SavX Valley 69 SavX Acid SavX DAM SavX goat SavX Guns SavX Head 2 SavX head SavX Merchants SavX NSOTW 2 SavX NSOTW 3 SavX NSOTW SavX NSOTW1 SavX T shirt SavXskateboard
In the front of the shop there’s also a great display of Graham Humphreys‘ work for film and books, mainly dealing with horror or B movie content. It’s great to see the originals and most are for sale although some have already been taken.
GH Jordan GH Scala GH sci-fi

Mixcloud Select 71: Strictly Kev – Solid Steel Final BBC LDN show (edit) 21/10/2002

MS71 CD Here’s a silly little set from the last show we broadcast on Radio LDN, part of the BBC network, on a Monday nights in the early 00’s.
BBC London could never make up it’s mind around the turn of the millennium; after 18 years of being BBC Radio London and another 12 of Greater London Radio (GLR) they decided to switch to BBC London Live just as we joined the station in 2000. A year later and they changed it again to BBC LDN and then further to BBC London around the time they got rid of most of their specialist programmes in favour of talk radio.

We were part of this cull along with other DJs like Ross Allen and Dr Bob Jones and it came out of the blue, one week we were on, the next we had one show left. I found out from another presenter who casually mentioned “sorry to hear about your show”, whilst I was covering for the others solo one time. Seeing the puzzled look on my face, she realised her faux pas and explained that the station had axed all but two of their late night specialist music shows in favour of a more talk based radio station. We had one week’s grace and that was it but we really made use of that week…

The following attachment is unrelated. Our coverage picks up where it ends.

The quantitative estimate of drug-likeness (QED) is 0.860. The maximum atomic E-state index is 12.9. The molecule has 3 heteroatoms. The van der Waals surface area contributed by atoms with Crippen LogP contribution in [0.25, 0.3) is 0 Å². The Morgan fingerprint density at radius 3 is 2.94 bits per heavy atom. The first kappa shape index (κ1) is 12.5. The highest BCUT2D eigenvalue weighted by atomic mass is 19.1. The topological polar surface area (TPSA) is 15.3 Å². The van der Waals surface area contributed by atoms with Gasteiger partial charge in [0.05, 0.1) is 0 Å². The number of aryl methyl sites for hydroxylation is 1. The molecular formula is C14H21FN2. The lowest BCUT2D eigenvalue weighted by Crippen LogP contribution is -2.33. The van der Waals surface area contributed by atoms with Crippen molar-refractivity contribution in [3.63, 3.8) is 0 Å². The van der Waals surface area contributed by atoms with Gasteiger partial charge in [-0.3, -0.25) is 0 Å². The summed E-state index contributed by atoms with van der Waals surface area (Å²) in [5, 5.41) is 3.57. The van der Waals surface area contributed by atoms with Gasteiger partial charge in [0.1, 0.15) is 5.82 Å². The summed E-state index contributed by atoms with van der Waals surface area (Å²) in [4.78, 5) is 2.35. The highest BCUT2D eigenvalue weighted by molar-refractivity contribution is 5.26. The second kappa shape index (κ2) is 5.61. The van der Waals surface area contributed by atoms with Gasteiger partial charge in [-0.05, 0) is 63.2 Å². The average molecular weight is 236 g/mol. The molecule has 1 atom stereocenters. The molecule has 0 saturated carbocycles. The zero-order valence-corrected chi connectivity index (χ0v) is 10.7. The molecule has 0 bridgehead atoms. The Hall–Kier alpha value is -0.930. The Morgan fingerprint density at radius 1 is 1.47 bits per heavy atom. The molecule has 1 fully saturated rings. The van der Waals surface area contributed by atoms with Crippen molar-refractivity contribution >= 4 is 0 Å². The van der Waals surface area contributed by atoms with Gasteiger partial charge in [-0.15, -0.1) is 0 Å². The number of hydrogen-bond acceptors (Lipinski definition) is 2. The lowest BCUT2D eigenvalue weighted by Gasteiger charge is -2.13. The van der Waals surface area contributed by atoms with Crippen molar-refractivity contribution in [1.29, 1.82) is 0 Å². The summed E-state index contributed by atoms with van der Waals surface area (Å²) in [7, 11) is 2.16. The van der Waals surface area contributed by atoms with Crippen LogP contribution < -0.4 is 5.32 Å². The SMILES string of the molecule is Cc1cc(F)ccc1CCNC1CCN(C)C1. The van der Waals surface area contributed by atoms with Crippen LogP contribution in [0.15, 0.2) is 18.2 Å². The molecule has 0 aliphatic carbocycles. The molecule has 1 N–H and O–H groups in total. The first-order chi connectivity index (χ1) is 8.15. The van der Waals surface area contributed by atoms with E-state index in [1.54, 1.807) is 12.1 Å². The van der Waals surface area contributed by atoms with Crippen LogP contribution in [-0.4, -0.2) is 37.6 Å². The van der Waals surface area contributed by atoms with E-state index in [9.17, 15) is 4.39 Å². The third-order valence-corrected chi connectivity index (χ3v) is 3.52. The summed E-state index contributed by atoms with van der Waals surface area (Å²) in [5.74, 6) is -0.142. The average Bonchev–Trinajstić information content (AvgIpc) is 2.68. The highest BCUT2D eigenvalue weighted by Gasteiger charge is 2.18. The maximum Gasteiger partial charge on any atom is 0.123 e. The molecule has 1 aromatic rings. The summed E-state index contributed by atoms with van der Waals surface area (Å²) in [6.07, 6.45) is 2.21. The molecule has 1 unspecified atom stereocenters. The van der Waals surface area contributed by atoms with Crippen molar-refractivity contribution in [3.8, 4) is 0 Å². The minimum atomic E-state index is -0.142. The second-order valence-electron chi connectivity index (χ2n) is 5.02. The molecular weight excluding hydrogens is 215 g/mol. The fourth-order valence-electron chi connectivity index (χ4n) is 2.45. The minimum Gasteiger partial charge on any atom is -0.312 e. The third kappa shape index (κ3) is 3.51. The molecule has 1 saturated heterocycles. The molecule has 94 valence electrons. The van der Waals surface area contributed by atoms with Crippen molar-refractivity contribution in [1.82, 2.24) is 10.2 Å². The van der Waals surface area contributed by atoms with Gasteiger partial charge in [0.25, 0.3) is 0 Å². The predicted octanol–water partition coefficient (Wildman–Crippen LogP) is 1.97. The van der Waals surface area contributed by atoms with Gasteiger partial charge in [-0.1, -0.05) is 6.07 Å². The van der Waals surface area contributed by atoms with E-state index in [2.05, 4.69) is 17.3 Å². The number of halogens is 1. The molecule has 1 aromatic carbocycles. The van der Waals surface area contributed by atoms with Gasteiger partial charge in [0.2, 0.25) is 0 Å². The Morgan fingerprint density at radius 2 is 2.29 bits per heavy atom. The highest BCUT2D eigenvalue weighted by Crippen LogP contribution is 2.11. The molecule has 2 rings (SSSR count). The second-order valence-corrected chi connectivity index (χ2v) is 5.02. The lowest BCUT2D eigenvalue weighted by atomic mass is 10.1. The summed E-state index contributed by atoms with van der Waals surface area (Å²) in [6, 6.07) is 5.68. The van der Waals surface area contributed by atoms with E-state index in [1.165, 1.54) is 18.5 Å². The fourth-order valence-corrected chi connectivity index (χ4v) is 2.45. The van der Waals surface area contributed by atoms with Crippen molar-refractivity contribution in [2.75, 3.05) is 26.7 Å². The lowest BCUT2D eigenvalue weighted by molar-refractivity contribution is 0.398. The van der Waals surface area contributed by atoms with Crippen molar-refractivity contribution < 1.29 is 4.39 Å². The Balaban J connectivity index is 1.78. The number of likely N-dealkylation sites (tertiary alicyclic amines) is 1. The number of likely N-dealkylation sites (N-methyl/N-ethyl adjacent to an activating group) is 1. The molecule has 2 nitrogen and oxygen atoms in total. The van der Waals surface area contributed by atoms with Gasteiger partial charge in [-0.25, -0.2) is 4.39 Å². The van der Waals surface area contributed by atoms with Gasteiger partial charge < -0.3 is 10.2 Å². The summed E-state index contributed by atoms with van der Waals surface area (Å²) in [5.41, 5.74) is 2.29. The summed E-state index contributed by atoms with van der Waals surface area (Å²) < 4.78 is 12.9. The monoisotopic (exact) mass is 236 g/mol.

But let’s start with how we came to be on the BBC in the first place: after leaving KISS in Feb ’99 (before we were pushed – big changes were ahead) Solid Steel set up home online, streamed via the Ninja Tune homepage every week, still maintaining it’s 2 hour format, uncertain as to how many people were listening. With DK now firmly in the producers chair, syndications to overseas stations had been instigated and we were looking around for a ‘home’ on a London station. There was a pilot show for GLR on 27/06/99 but the first regular slot was 27/03/2000, the week the station relaunched as BBC London Live. We had a midnight until 2am slot on a Monday night which suited us fine, no playlist, minimal fuss or bother from the powers that be and a proper studio to broadcast from.